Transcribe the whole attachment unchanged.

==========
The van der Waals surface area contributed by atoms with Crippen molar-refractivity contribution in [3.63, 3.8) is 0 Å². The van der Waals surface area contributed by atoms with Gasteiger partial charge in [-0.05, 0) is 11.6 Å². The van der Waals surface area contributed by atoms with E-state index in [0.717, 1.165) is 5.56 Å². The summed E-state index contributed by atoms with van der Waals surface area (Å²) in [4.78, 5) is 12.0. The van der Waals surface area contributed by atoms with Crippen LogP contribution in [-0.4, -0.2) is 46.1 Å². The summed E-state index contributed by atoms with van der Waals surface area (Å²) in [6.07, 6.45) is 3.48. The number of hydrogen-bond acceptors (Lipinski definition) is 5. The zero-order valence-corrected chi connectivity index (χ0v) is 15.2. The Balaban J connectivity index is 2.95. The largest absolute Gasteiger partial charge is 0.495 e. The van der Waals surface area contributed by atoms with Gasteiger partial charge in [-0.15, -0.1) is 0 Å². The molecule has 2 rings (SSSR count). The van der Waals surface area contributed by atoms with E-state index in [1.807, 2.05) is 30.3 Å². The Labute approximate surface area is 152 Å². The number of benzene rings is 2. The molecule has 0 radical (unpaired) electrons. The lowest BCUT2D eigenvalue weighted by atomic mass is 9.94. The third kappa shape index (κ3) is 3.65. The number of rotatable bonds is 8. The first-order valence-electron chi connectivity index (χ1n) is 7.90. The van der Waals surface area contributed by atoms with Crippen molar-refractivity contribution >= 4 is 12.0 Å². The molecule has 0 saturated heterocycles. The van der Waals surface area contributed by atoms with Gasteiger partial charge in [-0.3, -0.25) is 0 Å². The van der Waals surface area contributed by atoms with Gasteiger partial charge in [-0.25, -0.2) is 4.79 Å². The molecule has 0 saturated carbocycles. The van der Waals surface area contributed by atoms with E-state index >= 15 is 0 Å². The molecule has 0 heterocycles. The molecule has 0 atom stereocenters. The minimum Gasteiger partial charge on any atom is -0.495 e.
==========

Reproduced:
The van der Waals surface area contributed by atoms with Crippen molar-refractivity contribution in [3.63, 3.8) is 0 Å². The van der Waals surface area contributed by atoms with Gasteiger partial charge in [-0.05, 0) is 11.6 Å². The van der Waals surface area contributed by atoms with E-state index in [0.717, 1.165) is 5.56 Å². The summed E-state index contributed by atoms with van der Waals surface area (Å²) in [4.78, 5) is 12.0. The van der Waals surface area contributed by atoms with Crippen LogP contribution in [-0.4, -0.2) is 46.1 Å². The summed E-state index contributed by atoms with van der Waals surface area (Å²) in [6.07, 6.45) is 3.48. The number of hydrogen-bond acceptors (Lipinski definition) is 5. The zero-order valence-corrected chi connectivity index (χ0v) is 15.2. The Balaban J connectivity index is 2.95. The largest absolute Gasteiger partial charge is 0.495 e. The van der Waals surface area contributed by atoms with Gasteiger partial charge in [-0.15, -0.1) is 0 Å². The molecule has 2 rings (SSSR count). The van der Waals surface area contributed by atoms with E-state index in [1.807, 2.05) is 30.3 Å². The Labute approximate surface area is 152 Å². The number of benzene rings is 2. The molecule has 0 radical (unpaired) electrons. The lowest BCUT2D eigenvalue weighted by atomic mass is 9.94. The third kappa shape index (κ3) is 3.65. The number of rotatable bonds is 8. The first-order valence-electron chi connectivity index (χ1n) is 7.90. The van der Waals surface area contributed by atoms with Crippen molar-refractivity contribution >= 4 is 12.0 Å². The molecule has 0 saturated heterocycles. The van der Waals surface area contributed by atoms with Gasteiger partial charge in [-0.3, -0.25) is 0 Å². The van der Waals surface area contributed by atoms with Gasteiger partial charge in [-0.25, -0.2) is 4.79 Å². The molecule has 0 saturated carbocycles. The van der Waals surface area contributed by atoms with E-state index >= 15 is 0 Å². The molecule has 0 heterocycles. The molecule has 0 atom stereocenters. The minimum Gasteiger partial charge on any atom is -0.495 e.